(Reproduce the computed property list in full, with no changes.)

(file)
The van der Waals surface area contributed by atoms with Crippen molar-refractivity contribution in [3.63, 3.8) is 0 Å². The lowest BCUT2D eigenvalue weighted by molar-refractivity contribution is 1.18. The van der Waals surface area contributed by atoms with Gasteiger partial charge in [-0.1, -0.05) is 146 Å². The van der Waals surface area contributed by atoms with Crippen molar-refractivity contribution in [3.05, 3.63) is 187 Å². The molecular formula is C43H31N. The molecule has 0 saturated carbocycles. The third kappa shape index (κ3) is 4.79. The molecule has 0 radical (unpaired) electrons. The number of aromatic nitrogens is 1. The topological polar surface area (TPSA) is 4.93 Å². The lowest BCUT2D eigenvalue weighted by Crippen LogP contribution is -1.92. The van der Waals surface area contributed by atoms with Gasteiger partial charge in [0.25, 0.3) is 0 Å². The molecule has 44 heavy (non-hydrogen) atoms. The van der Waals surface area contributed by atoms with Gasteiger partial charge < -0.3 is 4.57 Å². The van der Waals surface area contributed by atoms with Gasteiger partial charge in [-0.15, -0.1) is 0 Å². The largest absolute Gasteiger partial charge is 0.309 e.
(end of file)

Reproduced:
The van der Waals surface area contributed by atoms with Crippen molar-refractivity contribution in [3.63, 3.8) is 0 Å². The lowest BCUT2D eigenvalue weighted by molar-refractivity contribution is 1.18. The van der Waals surface area contributed by atoms with Gasteiger partial charge in [-0.1, -0.05) is 146 Å². The van der Waals surface area contributed by atoms with Crippen molar-refractivity contribution in [3.05, 3.63) is 187 Å². The molecular formula is C43H31N. The molecule has 0 saturated carbocycles. The third kappa shape index (κ3) is 4.79. The molecule has 0 radical (unpaired) electrons. The number of aromatic nitrogens is 1. The topological polar surface area (TPSA) is 4.93 Å². The lowest BCUT2D eigenvalue weighted by Crippen LogP contribution is -1.92. The van der Waals surface area contributed by atoms with Gasteiger partial charge in [0.25, 0.3) is 0 Å². The molecule has 44 heavy (non-hydrogen) atoms. The van der Waals surface area contributed by atoms with Gasteiger partial charge < -0.3 is 4.57 Å². The van der Waals surface area contributed by atoms with Gasteiger partial charge in [-0.15, -0.1) is 0 Å². The largest absolute Gasteiger partial charge is 0.309 e.